“Growing up on a farm in the Eastern Cape gave me the opportunity to explore nature in all its varied aspects. The Karoo, with its open spaces, vastness and rocky hills, had a fundamental and conscious impact on my intuition,”
he explains of his background and influences. The prolific artist’s formal foundation was established during his studies in fine art, with his Higher National Diploma in sculpting and drawing signalling the start of his success. “When you start your art education, you become aware of so many different styles. I searched for one with which I could identify, and went through various stages, from Impressionism to the freedom and vitality of Expressionist art, finally identifying myself as a Neo-Expressionist.” Du Plessis is, however, not entirely comfortable with these categories, arguing that an artist’s style is merely a tool for expressing his vision.
“I refuse to accept a specific category – a label for who I am and what I do. Every collection I create may differ from the previous. My art is a playground of fulfilment.” This search for fulfilment has led Du Plessis to an exploration of many different mediums.

While he has certainly mastered painting and sculpting, he has also dabbled in a number of others, and can see himself pursuing etching in the future. The hardest part about creating a masterpiece, in any medium? “The beginning – not knowing where to start until it unfolds. A blank canvas is very intimidating. So I start by painting it black, to create the first note in the orchestra of my work.” Du Plessis remembers the very first creation to come from his hands – drawings of ostriches and ortoises – adding that he is often inspired by nature due to its profound influence on his artistic development. He stresses, however, that he does not pursue particular themes, but is open rather to all possibilities.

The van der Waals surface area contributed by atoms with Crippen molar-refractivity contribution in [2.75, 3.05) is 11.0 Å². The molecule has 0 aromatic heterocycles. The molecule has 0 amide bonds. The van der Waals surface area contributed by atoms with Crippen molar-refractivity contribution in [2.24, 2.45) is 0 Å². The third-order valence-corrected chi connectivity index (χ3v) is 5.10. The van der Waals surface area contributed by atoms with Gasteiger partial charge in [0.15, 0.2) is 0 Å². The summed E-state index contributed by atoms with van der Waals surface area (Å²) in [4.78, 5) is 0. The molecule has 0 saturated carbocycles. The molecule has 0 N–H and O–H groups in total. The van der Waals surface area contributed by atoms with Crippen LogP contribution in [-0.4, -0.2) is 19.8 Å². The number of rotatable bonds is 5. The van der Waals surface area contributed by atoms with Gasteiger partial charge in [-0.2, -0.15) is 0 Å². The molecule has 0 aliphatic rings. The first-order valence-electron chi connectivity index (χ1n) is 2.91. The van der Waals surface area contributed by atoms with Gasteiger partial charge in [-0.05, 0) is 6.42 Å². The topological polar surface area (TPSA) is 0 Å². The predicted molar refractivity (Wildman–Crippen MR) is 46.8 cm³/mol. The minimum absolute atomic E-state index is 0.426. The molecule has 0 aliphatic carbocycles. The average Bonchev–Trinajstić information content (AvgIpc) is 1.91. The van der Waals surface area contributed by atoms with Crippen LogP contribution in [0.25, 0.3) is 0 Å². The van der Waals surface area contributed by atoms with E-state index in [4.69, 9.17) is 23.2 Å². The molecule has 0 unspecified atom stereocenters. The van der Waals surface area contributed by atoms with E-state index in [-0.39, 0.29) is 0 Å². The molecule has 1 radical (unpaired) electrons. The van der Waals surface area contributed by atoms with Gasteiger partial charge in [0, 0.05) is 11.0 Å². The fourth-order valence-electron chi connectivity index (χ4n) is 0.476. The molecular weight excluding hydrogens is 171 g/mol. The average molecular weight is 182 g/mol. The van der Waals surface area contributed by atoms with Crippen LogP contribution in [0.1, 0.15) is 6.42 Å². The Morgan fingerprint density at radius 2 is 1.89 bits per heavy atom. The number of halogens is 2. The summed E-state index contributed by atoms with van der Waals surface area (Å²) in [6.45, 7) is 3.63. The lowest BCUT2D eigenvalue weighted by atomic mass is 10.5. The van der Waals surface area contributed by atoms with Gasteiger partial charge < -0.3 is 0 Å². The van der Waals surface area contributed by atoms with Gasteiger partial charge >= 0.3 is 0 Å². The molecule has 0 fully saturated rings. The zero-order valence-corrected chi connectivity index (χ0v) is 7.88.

“My imagination takes me on a journey – it’s like a prelude or overture to an opera full of mysteries and intrigues. The final ending is a symphony with a dramatic signature.”
I ask him about his work and the meaning behind some of the pieces that most captivate me, and he responds in true
Expressionist style. “Within my work, you’ll find all sorts of elements, faces and figures – I cannot tell you what to see. My work stimulates and evokes emotion, so that viewers can discover whatever they are looking for, whatever they want to see. My creations have infinite possibilities.”
His favourite work is Procreation, which he completed in 2011. Vigorous brushstrokes give life to a mass of colourful, distorted figures represented in a manner that stirs up Cubist connotations. Thick streaks of vivid yellow contribute to the vibrancy of the work, and bright hues of cyan suggest health and vitality. “This work is the one that most satisfies my senses, perhaps because of its cartoon-like immediacy. It pulses with vitality – the jostling, tumbling forms containing furiously compressed energies,” he explains. For Du Plessis, the most rewarding thing about being an artist is the appreciation of his work.

“Being an artist is not an easy career path to follow – the arts in our country is still in the grip of development.
My motivation comes from within. It is my passion for creativity that drives my soul

Exhibitions at ODA


solo exhibition, 30 Sept to 24 Oct 2018

Vision Statement

“Our ethos is consistent: promote this generation of artists from the African continent, nurture talent & surprise collectors by innovative exhibitions, unprecedented professionality and quality.”

subscribe to our newsletter
* indicates required
ODA Gallery
42 Huguenot Street
Western Cape, South Africa

+27 837743603